The series also raised questions about a $55-million purchase of a TV station on New York’s Long Island — the only station acquisition during Dunn’s 11-year tenure overseeing CBS’ station group. The 2011 deal came with privileges for Dunn and other high-level CBS executives at an ultra-exclusive golf club in the Hamptons, where they hobnobbed with billionaires, including the owner of the Miami Dolphins, Stephen Ross.
In January, CBS called the Long Island station purchase a “strategic acquisition” that created value by giving the broadcaster two stations in New York, the nation’s largest media market, and that Dunn’s membership was disclosed in advance to senior management and legal counsel.
Amid pressure from the National Assn. of Black Journalists, CBS suspended the two executives a day after The Times’ report was published in January.
The company quickly hired an experienced trial attorney, Keisha-Ann Gray of the Proskauer Rose law firm, to investigate the allegations about Dunn and Friend and other ranking executives in the station group, which employs about 2,800 people.
Cheeks, in his email, emphasized that Gray’s investigation is ongoing.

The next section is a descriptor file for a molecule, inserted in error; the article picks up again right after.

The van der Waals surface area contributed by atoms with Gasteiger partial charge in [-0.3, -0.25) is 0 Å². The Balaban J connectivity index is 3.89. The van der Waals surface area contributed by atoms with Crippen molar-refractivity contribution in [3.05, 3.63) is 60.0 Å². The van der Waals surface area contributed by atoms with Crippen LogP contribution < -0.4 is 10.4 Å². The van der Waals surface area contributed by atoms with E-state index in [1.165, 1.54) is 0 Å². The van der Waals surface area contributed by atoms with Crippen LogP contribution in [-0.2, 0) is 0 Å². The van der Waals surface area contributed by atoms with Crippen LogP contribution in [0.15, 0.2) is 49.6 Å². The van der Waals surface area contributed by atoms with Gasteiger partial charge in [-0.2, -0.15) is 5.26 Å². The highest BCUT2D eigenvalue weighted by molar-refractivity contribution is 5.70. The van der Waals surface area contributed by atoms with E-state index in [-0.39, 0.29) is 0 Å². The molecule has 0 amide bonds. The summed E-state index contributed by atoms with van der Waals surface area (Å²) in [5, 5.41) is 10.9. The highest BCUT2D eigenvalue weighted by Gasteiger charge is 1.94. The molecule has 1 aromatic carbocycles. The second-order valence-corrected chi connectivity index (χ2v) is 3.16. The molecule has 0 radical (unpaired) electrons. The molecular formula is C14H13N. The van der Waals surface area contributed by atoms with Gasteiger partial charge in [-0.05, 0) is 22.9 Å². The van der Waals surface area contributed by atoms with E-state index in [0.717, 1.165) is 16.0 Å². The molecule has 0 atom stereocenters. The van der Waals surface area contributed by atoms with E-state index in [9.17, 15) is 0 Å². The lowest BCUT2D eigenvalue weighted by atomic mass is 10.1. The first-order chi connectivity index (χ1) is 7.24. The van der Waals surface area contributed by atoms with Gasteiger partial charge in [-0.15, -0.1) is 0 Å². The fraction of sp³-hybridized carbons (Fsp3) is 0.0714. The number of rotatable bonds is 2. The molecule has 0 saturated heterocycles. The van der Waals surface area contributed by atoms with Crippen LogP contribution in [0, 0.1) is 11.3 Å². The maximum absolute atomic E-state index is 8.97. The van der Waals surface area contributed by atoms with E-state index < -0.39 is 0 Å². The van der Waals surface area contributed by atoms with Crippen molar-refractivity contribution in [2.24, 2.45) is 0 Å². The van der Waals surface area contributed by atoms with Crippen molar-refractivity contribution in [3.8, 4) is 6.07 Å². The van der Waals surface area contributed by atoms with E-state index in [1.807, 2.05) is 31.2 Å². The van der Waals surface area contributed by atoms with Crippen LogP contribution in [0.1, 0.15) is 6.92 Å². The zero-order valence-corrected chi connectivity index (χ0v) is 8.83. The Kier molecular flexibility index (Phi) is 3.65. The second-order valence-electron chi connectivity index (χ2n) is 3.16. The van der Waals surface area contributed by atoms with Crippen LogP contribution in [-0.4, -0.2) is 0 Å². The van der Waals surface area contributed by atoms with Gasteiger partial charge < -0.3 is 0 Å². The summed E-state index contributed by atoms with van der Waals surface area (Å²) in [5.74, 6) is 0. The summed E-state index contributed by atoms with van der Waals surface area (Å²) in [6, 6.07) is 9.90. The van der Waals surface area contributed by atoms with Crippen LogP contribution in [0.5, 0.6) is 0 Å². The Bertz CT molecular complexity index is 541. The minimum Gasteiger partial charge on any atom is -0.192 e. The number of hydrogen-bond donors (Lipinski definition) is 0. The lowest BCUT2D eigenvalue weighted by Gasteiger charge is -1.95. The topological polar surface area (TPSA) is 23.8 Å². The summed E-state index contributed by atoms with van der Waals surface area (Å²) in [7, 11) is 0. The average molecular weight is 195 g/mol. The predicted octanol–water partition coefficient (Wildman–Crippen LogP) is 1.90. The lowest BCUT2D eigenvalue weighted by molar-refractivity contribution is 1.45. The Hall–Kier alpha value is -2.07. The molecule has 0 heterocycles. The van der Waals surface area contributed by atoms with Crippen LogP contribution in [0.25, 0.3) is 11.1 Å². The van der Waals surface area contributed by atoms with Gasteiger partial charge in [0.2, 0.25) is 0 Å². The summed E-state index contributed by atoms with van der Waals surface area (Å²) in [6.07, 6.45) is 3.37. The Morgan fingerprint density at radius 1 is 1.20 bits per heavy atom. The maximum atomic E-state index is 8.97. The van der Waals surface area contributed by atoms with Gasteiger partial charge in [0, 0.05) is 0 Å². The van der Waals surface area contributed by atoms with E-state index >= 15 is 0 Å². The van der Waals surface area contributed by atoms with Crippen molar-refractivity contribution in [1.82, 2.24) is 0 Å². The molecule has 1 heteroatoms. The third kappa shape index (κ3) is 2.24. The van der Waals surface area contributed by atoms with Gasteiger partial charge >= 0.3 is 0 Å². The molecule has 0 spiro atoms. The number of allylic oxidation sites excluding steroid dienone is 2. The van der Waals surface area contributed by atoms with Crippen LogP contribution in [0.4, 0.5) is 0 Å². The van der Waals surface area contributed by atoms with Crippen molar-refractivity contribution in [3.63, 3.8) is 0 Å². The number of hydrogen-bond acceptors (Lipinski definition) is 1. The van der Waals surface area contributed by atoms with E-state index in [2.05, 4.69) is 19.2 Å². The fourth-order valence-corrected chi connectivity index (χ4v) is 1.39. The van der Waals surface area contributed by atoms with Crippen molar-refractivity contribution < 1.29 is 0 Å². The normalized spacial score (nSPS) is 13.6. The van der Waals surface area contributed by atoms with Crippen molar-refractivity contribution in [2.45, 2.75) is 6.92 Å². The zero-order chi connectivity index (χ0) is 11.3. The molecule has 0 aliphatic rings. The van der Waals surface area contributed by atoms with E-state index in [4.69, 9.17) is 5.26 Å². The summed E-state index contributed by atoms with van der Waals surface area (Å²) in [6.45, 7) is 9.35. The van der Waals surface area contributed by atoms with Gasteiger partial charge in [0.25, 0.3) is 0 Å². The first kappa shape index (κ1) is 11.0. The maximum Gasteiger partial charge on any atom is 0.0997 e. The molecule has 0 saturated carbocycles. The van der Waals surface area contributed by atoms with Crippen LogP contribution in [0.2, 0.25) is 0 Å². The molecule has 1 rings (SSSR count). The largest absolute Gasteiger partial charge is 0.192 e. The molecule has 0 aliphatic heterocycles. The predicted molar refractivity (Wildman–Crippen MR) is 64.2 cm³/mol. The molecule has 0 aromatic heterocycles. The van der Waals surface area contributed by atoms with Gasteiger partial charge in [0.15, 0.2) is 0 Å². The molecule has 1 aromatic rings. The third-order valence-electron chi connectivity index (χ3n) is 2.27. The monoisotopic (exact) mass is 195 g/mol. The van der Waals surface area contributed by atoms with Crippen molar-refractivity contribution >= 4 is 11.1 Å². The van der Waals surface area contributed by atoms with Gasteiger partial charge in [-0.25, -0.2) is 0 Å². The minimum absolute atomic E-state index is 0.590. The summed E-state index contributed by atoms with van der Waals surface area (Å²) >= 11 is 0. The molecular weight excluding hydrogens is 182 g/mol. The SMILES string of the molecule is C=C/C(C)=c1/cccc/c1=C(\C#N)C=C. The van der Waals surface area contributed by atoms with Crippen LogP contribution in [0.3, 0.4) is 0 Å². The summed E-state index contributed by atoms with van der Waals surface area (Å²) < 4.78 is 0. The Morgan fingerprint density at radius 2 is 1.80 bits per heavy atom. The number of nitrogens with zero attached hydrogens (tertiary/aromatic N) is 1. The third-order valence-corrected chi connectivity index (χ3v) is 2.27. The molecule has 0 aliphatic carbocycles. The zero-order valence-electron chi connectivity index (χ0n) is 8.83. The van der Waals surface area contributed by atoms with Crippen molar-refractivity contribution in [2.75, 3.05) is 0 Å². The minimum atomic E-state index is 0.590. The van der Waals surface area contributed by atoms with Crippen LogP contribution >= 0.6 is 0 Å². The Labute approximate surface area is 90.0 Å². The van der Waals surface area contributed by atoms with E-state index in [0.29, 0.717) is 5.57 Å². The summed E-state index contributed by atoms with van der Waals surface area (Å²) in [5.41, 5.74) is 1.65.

Dunn and Friend have previously denied any inappropriate conduct.
On Wednesday, Dunn’s attorney, Larry Hutcher, said his client was a victim of “cancel culture,” and that Dunn expects to remain on CBS’ payroll until the investigation concludes.
“There have been no findings of wrongdoing by Peter Dunn,” Hutcher said in an interview. “We are confident that when the investigation is completed, he will be fully exonerated. But the situation has gotten to the point that they are making him a scapegoat. In this heightened age of not wanting to offend anyone, lives and reputations are being sacrificed.”
Hutcher said Dunn hasn’t been interviewed by the investigators yet.
CBS, late Wednesday, defended its decision to terminate the two executives while the investigators were still gathering evidence.
“While we won’t comment on the specifics of an ongoing investigation, it is clear to us that this action is appropriate and necessary at this time,” a CBS spokesperson said in a statement. “Any decision regarding termination for ‘cause’ will be made at the conclusion of the investigation.”
Friend’s attorney, David Pohl, did not immediately provide comment.